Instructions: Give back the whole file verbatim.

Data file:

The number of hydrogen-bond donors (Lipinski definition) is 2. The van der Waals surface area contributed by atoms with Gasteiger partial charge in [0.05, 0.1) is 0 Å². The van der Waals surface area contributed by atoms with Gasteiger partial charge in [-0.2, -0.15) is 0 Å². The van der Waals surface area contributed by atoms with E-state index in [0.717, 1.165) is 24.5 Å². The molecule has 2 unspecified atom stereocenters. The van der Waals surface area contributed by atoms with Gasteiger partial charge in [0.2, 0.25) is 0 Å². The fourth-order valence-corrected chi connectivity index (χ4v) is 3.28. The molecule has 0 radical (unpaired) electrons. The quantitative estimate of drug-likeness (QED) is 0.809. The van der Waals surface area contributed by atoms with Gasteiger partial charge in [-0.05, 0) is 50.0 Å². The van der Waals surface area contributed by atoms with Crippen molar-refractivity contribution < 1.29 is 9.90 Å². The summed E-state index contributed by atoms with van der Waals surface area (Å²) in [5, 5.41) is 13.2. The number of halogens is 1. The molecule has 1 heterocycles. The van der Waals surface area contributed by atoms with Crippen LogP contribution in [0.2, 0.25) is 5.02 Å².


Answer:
The number of hydrogen-bond donors (Lipinski definition) is 2. The van der Waals surface area contributed by atoms with Gasteiger partial charge in [0.05, 0.1) is 0 Å². The van der Waals surface area contributed by atoms with Gasteiger partial charge in [-0.2, -0.15) is 0 Å². The van der Waals surface area contributed by atoms with E-state index in [0.717, 1.165) is 24.5 Å². The molecule has 2 unspecified atom stereocenters. The van der Waals surface area contributed by atoms with Gasteiger partial charge in [0.2, 0.25) is 0 Å². The fourth-order valence-corrected chi connectivity index (χ4v) is 3.28. The molecule has 0 radical (unpaired) electrons. The quantitative estimate of drug-likeness (QED) is 0.809. The van der Waals surface area contributed by atoms with Gasteiger partial charge in [-0.05, 0) is 50.0 Å². The van der Waals surface area contributed by atoms with Crippen molar-refractivity contribution < 1.29 is 9.90 Å². The summed E-state index contributed by atoms with van der Waals surface area (Å²) in [5, 5.41) is 13.2. The number of halogens is 1. The molecule has 1 heterocycles. The van der Waals surface area contributed by atoms with Crippen LogP contribution in [0.2, 0.25) is 5.02 Å².